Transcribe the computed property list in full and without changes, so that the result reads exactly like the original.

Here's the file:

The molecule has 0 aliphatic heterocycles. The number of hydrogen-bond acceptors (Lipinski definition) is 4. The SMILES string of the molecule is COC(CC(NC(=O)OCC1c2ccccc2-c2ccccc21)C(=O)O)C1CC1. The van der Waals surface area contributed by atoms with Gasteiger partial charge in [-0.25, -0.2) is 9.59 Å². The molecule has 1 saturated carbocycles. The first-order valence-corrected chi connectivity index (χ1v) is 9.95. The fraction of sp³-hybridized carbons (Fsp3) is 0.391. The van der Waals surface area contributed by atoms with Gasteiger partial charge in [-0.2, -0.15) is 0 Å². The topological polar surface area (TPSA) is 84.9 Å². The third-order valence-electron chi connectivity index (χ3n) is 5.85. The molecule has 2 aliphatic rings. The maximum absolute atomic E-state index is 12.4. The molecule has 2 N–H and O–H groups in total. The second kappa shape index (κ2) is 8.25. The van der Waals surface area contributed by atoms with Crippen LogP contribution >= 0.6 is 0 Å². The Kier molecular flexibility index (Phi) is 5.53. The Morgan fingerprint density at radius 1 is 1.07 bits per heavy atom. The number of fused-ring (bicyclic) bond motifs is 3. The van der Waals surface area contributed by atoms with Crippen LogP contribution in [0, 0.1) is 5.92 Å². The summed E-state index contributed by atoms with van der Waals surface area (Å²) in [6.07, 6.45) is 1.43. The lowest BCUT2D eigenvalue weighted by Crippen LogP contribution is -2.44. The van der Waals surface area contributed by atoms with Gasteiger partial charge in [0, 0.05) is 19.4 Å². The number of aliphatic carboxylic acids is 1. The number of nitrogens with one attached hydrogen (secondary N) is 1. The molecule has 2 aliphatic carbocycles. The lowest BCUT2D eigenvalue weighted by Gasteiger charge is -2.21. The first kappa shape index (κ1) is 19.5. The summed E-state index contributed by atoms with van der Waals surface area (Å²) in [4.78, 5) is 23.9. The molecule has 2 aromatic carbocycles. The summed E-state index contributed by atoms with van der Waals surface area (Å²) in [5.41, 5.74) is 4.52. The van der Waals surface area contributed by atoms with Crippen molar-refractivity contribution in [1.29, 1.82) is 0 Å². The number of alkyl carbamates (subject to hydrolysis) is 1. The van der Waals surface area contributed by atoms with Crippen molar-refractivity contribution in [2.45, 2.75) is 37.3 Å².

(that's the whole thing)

The molecule has 0 aliphatic heterocycles. The number of hydrogen-bond acceptors (Lipinski definition) is 4. The SMILES string of the molecule is COC(CC(NC(=O)OCC1c2ccccc2-c2ccccc21)C(=O)O)C1CC1. The van der Waals surface area contributed by atoms with Gasteiger partial charge in [-0.25, -0.2) is 9.59 Å². The molecule has 1 saturated carbocycles. The first-order valence-corrected chi connectivity index (χ1v) is 9.95. The fraction of sp³-hybridized carbons (Fsp3) is 0.391. The van der Waals surface area contributed by atoms with Gasteiger partial charge in [-0.2, -0.15) is 0 Å². The topological polar surface area (TPSA) is 84.9 Å². The third-order valence-electron chi connectivity index (χ3n) is 5.85. The molecule has 2 aliphatic rings. The maximum absolute atomic E-state index is 12.4. The molecule has 2 N–H and O–H groups in total. The second kappa shape index (κ2) is 8.25. The van der Waals surface area contributed by atoms with Crippen LogP contribution >= 0.6 is 0 Å². The Kier molecular flexibility index (Phi) is 5.53. The Morgan fingerprint density at radius 1 is 1.07 bits per heavy atom. The number of fused-ring (bicyclic) bond motifs is 3. The van der Waals surface area contributed by atoms with Crippen LogP contribution in [0, 0.1) is 5.92 Å². The summed E-state index contributed by atoms with van der Waals surface area (Å²) in [6.07, 6.45) is 1.43. The lowest BCUT2D eigenvalue weighted by Crippen LogP contribution is -2.44. The van der Waals surface area contributed by atoms with Gasteiger partial charge in [0, 0.05) is 19.4 Å². The number of aliphatic carboxylic acids is 1. The number of nitrogens with one attached hydrogen (secondary N) is 1. The molecule has 2 aliphatic carbocycles. The lowest BCUT2D eigenvalue weighted by Gasteiger charge is -2.21. The first kappa shape index (κ1) is 19.5. The summed E-state index contributed by atoms with van der Waals surface area (Å²) in [4.78, 5) is 23.9. The molecule has 2 aromatic carbocycles. The summed E-state index contributed by atoms with van der Waals surface area (Å²) in [5.41, 5.74) is 4.52. The van der Waals surface area contributed by atoms with Crippen molar-refractivity contribution in [1.29, 1.82) is 0 Å². The number of alkyl carbamates (subject to hydrolysis) is 1. The van der Waals surface area contributed by atoms with Crippen molar-refractivity contribution in [2.45, 2.75) is 37.3 Å².